How do you engage in "profiling" behavior while riding the CTA?

In a New York Times Magazine letter to The Ethicist columnist, a white reader frets that he may be guilty of "racial profiling" because he sits next to a black passenger on the Long Island Rail Road, figuring the guy will exit at Jamaica Station - thus allowing him to slide into a preferred window seat. The population of Jamaica, Queens, is 60 percent black.

As the columnist points out, that's not racial profiling. Instead, the rider is "gambling on established demographics."

And I think that's something regular CTA commuters do every day. Well, that, and capitalizing on established rider behavior.

Here's how I do it:

  • At rush hour, I wait at the far south end of the Grand platform  for the northbound Red Line. Why? Because I know that at the stops in the Loop, that last car gets fewer riders because you would have to board on a narrow walkway adjacent to the mezzanine stairway.
  • Also, when I board, I move to the center of the car to stand. Why? Well, for sure to get away from the crush of riders entering exiting by the doors. But also because there are more seats in the center that might open up and allow me to sit.

How do you gamble or capitalize on the riding behavior of other passengers to make your own commute a little bit easier?

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  • I guess it is fair gambling if you ride the Purple Line to Howard or Linden that a certain demographic (usually wearing earrings) will be off by Belmont. But most of the car will be off by Belmont, anyway,

    Otherwise, it is kind of tough on the CTA. Pretty much everyone on the South Red and Green Lines are the same, unless you think someone is going to get off at Garfield to go to Hyde Park. North side is enough mixed that, other than the observation made above, it is hard to make predictions. Probably Orientals are more likely to ride the Brown Line to the end, while Kass's pink guys will be off by Damen.

  • In reply to jack:

    "Orientals"? You're giving away your age Jack. Sounds like something my father would say.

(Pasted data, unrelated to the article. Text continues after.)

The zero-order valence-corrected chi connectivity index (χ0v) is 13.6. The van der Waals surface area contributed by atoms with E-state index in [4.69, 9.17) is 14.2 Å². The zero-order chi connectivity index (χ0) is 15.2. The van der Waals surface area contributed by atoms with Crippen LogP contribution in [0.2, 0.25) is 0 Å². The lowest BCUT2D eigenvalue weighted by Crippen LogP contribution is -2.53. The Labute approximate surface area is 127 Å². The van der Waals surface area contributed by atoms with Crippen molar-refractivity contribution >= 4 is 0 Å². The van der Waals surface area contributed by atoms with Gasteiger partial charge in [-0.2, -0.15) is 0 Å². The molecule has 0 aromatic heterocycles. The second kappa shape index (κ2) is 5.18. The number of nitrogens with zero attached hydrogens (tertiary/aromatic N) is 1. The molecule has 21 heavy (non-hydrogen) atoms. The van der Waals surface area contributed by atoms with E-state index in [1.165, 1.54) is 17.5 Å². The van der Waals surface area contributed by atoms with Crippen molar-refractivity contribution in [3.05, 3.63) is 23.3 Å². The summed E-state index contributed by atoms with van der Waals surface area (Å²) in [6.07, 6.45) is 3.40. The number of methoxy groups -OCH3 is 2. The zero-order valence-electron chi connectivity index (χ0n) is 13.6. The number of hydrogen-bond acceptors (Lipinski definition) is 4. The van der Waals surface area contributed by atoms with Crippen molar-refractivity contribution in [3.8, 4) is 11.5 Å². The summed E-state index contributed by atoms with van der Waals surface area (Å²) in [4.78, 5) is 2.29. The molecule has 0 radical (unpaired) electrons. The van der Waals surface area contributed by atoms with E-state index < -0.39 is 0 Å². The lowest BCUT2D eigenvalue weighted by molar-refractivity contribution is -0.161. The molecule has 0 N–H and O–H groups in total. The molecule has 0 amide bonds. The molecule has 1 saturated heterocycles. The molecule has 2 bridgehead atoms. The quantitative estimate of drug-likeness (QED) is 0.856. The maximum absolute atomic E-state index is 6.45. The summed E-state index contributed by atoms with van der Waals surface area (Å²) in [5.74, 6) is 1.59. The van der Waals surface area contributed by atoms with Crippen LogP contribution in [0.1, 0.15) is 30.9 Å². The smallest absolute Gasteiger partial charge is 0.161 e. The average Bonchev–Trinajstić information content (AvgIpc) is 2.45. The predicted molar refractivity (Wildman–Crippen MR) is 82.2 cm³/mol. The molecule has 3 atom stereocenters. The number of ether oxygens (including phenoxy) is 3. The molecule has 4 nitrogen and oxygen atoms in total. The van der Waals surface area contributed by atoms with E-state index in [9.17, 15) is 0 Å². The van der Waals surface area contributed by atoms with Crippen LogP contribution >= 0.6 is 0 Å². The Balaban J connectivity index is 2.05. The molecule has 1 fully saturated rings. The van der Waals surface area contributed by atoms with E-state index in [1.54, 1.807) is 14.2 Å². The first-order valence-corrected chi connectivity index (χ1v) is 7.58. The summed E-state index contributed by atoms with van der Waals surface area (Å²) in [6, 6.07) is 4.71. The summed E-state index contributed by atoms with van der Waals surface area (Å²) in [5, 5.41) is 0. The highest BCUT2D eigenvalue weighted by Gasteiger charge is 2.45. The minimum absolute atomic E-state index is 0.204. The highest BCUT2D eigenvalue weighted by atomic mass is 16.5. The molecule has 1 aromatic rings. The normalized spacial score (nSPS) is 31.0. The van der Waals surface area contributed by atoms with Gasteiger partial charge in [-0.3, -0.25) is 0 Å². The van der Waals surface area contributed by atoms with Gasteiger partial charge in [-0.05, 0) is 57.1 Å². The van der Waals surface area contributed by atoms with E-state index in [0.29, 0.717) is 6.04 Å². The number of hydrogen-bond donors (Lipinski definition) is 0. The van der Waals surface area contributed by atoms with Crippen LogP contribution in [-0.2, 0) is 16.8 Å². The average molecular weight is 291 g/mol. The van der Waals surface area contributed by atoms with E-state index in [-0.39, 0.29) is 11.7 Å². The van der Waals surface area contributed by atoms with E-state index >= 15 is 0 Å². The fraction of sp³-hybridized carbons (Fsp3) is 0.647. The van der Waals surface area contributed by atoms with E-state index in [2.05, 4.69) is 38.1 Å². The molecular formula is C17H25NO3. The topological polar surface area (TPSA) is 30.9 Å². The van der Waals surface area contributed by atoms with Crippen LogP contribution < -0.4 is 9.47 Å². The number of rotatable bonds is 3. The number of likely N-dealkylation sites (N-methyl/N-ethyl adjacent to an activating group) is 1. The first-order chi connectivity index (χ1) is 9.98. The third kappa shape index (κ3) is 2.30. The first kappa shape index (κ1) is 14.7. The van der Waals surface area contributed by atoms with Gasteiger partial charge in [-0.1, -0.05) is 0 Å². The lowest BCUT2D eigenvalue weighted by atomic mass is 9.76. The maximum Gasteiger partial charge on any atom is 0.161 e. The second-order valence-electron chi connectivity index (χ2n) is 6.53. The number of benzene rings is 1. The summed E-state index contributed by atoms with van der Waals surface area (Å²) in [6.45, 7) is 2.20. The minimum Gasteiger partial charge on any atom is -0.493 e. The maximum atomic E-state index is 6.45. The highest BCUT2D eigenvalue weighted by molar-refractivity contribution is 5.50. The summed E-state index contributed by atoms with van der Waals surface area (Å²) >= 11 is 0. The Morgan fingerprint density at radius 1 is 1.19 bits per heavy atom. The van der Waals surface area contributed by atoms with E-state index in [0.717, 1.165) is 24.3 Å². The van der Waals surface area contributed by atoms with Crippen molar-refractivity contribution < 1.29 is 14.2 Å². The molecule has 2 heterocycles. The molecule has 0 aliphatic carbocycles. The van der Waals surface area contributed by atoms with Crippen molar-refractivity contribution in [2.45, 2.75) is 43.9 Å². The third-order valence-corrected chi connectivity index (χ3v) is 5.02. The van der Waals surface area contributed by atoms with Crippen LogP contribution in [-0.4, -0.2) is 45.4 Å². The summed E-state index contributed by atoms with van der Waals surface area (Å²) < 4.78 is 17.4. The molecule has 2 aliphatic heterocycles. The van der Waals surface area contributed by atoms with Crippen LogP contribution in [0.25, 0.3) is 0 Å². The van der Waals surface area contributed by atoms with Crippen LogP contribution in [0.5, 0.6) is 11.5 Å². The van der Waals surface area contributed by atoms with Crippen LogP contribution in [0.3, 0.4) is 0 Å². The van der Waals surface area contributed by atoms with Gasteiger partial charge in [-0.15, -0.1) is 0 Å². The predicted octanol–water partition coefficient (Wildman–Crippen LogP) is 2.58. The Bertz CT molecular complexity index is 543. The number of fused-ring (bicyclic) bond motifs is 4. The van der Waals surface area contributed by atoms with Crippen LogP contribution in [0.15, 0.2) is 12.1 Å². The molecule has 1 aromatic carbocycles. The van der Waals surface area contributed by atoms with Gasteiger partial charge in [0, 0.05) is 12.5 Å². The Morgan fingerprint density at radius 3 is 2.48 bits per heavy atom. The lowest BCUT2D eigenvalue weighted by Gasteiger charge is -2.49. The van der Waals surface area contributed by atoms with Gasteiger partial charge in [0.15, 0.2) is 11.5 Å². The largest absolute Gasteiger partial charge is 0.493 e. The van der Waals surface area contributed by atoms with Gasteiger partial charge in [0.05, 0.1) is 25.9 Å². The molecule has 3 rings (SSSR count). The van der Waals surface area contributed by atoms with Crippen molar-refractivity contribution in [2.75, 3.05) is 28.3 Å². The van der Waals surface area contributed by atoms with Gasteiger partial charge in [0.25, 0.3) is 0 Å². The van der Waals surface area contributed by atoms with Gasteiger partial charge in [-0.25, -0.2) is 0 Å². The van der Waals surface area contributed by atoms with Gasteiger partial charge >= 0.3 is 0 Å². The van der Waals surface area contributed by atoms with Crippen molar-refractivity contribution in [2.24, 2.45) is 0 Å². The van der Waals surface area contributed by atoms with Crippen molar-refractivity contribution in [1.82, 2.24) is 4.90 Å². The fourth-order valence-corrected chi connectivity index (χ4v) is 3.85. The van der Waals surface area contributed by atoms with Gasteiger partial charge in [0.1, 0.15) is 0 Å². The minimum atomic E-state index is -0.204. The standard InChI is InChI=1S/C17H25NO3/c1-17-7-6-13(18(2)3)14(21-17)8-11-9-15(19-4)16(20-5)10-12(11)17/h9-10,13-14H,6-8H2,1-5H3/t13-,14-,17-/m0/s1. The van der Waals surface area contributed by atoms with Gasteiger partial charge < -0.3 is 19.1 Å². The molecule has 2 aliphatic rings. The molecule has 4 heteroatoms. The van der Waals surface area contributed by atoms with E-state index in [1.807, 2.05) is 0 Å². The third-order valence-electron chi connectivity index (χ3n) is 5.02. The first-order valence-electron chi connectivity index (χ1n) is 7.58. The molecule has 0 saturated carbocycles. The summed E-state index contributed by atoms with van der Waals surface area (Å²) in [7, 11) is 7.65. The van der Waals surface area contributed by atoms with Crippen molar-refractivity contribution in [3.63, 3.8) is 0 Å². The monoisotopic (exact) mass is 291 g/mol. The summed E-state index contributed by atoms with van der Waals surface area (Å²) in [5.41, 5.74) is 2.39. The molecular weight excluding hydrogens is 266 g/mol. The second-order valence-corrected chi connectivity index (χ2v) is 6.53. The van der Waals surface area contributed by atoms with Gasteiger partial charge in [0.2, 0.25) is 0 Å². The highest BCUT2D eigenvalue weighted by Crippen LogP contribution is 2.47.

• In reply to WestLooper:

    Well, should I have used some of the terms attributed to Richard Nixon by Dan Akroyd in "The Final Days?"

    And if that gives away my age, take that p-n-.

  • In reply to jack:

    Not sure it shows age (early 60s). It sure does show bigotry, though. "Oriental" in reference to people has been an unacceptable and racist term in American English for more than 30 years. (and modeling Richard Nixon shows questionable judgment)

    Now, how about "everyone on the south Red and Green Lines are the same..." ??.....

  • On hot days, I always go to the car ends because the A/C works better there than between the doors.

  • I tend to sit away from the dirty, smelly people. Am I guilty of Olfactory Profiling?

  • I move away from the doors because I don't like standing near the stupid people.

  • For the places that I go, I generally know which car I need to be in for the easiest way to the exit, and since I usually board when it is not busy, I get my choice of cars.

  • You can tell the riders on the inbound Brown line that are going to bolt at Belmont bc they start to get antsy on or around Southport. A tactic is to hover close to the single seats and look for the "signs" then snag a seat unless you see a pregnant woman or sr citizen eyeballing the self absorbed whipper snapper, willing them to give up their seat.

  • I can add one on the bus, since I had to take the 60 bus for jury duty today.

    Actually it was quite pleasant. Apparently the 60 has become the Union Station-UIC local, so most around 20 got off or on about there. The cut through Pilsen was pleasant, too.

    Note that I did not take the L, to get anywhere near 26th and California nor to the 60 bus.

  • I sit next to skinny people on the bus so I have more room to sit. BTW I am pretty slim myself. Does that make me a weight bigot?

  • I would think that a wider-array-of nationalitities-than-on-the-Orange Line set of Latinos would be the dominant outer Brown Line group given the makeup of the Albany Park and the Lawrence Ave corridor. Those "Orientals" have all took over Protestant churches in the north suburbs. I used to take a lot of delight in foiling black people's seating plans when I would stay on the #6 well past 59th St.

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    In reply to urbanleftbehind:

    You can say that for mainly the Orange Line, regarding Latinos, from Midway to about Western, I think. Beyond that from 35th/Archer to Roosevelt seems to be a mix with Halsted more Asian-oriented due to it's proximity to Chinatown. I'll also add that I don't think anyone would take the L if they lived in the Loop unless they were headed to Midway or O'Hare.

  • When I would take the Red or Purple northbound, I would linger around those wearing Cubs paraphernalia prior to Addison, since I knew they'd most likely be vacating their seats, and I could sit until Howard (spring/summer months...).

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